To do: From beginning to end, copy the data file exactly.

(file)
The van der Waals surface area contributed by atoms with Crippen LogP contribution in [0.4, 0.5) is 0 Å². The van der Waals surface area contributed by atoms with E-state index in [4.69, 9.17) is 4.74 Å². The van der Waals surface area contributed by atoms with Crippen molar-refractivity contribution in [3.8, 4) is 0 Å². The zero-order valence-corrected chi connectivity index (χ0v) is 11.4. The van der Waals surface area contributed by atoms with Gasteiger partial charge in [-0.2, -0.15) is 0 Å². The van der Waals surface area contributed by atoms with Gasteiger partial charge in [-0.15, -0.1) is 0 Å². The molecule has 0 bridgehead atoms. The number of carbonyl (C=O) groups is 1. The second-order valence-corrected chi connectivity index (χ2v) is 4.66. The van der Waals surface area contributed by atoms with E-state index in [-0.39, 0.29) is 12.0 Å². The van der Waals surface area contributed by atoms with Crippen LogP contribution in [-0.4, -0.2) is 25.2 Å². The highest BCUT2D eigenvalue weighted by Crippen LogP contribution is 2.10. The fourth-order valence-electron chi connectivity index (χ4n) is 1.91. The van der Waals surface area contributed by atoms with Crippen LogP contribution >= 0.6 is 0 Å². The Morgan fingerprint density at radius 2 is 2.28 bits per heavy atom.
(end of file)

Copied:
The van der Waals surface area contributed by atoms with Crippen LogP contribution in [0.4, 0.5) is 0 Å². The van der Waals surface area contributed by atoms with E-state index in [4.69, 9.17) is 4.74 Å². The van der Waals surface area contributed by atoms with Crippen molar-refractivity contribution in [3.8, 4) is 0 Å². The zero-order valence-corrected chi connectivity index (χ0v) is 11.4. The van der Waals surface area contributed by atoms with Gasteiger partial charge in [-0.2, -0.15) is 0 Å². The van der Waals surface area contributed by atoms with Gasteiger partial charge in [-0.15, -0.1) is 0 Å². The molecule has 0 bridgehead atoms. The number of carbonyl (C=O) groups is 1. The second-order valence-corrected chi connectivity index (χ2v) is 4.66. The van der Waals surface area contributed by atoms with E-state index in [-0.39, 0.29) is 12.0 Å². The van der Waals surface area contributed by atoms with Crippen LogP contribution in [-0.4, -0.2) is 25.2 Å². The highest BCUT2D eigenvalue weighted by Crippen LogP contribution is 2.10. The fourth-order valence-electron chi connectivity index (χ4n) is 1.91. The van der Waals surface area contributed by atoms with Crippen LogP contribution >= 0.6 is 0 Å². The Morgan fingerprint density at radius 2 is 2.28 bits per heavy atom.